- Centre for Employment Relations, Innovation and Change
The most recent economic crisis has distorted the labour market in the United Kingdom. During and after the recession, employees’ job security was compromised and real wages decreased considerably so as to prop up the competitiveness of the UK economy in the global market.
Such negative ramifications are traditionally cushioned by trade unions, who protect union members through deliberations with management and collective bargaining at the workplace level. Such a capacity, however, has been called into question, as recent decades witnessed a diminishing role of trade unions in the UK.
Union membership density has shrunk to roughly 15 cent in the private sector, leaving a majority of the British workforce unprotected from economic downturns. Merely a quarter of the UK workforce, predominantly in public sector organisations, is covered by collective agreements between trade unions and employers that secure pay levels and provide workers with fringe benefits.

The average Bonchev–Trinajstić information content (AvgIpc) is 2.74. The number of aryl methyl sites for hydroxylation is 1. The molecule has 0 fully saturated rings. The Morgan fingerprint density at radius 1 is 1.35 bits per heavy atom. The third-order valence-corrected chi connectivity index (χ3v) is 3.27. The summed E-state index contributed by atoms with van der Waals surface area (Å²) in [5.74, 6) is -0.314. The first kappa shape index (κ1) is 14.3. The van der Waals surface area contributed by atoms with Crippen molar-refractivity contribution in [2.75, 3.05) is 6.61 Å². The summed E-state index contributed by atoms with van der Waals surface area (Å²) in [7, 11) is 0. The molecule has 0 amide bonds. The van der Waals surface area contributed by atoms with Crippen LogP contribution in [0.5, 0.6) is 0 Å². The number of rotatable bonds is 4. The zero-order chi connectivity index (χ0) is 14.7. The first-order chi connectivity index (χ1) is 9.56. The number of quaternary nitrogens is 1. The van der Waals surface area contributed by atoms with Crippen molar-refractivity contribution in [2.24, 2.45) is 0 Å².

In an ongoing research project, led by Professor Robert MacKenzie alongside Professor Chris Forde and Dr Hugh Cook, we are investigating the trajectories of pay rises in unionised workplaces during and after the recession. The project is supported by regional offices of the Trades Union Congress and the Institute of Employment Rights.
The appetite for such an agenda was fostered by a lack of theoretical and empirical understanding of how, given recent changes in the labour market, trade unions fare against a backdrop of a severe economic crisis.
On the one hand, there is room for optimism, as trade unions have maintained a wage premium for their members at around 10 per cent on average, with a higher premium in the public sector. On the other hand, Neoclassical theories of labour markets (predicated upon the assumption that economic agents, like employers, are perfectly rational and driven by an overarching goal of maximising outputs per unit of resources) would predict that pay rises may have been offset by reductions in job security and working hours.